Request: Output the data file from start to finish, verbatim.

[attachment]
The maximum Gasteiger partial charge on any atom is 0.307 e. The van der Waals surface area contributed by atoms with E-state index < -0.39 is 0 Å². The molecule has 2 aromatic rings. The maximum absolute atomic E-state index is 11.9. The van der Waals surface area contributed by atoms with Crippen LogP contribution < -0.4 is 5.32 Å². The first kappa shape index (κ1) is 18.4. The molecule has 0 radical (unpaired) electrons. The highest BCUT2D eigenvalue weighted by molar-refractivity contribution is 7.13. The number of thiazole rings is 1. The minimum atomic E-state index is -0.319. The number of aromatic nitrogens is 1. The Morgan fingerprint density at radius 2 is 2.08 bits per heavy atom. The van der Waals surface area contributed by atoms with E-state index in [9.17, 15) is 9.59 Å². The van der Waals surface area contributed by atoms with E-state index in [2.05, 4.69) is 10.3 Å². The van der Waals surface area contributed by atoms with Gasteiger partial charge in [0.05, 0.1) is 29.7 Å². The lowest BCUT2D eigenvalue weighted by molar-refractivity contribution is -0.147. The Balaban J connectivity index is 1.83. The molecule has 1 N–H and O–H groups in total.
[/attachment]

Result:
The maximum Gasteiger partial charge on any atom is 0.307 e. The van der Waals surface area contributed by atoms with E-state index < -0.39 is 0 Å². The molecule has 2 aromatic rings. The maximum absolute atomic E-state index is 11.9. The van der Waals surface area contributed by atoms with Crippen LogP contribution < -0.4 is 5.32 Å². The first kappa shape index (κ1) is 18.4. The molecule has 0 radical (unpaired) electrons. The highest BCUT2D eigenvalue weighted by molar-refractivity contribution is 7.13. The number of thiazole rings is 1. The minimum atomic E-state index is -0.319. The number of aromatic nitrogens is 1. The Morgan fingerprint density at radius 2 is 2.08 bits per heavy atom. The van der Waals surface area contributed by atoms with E-state index in [9.17, 15) is 9.59 Å². The van der Waals surface area contributed by atoms with E-state index in [2.05, 4.69) is 10.3 Å². The van der Waals surface area contributed by atoms with Gasteiger partial charge in [0.05, 0.1) is 29.7 Å². The lowest BCUT2D eigenvalue weighted by molar-refractivity contribution is -0.147. The Balaban J connectivity index is 1.83. The molecule has 1 N–H and O–H groups in total.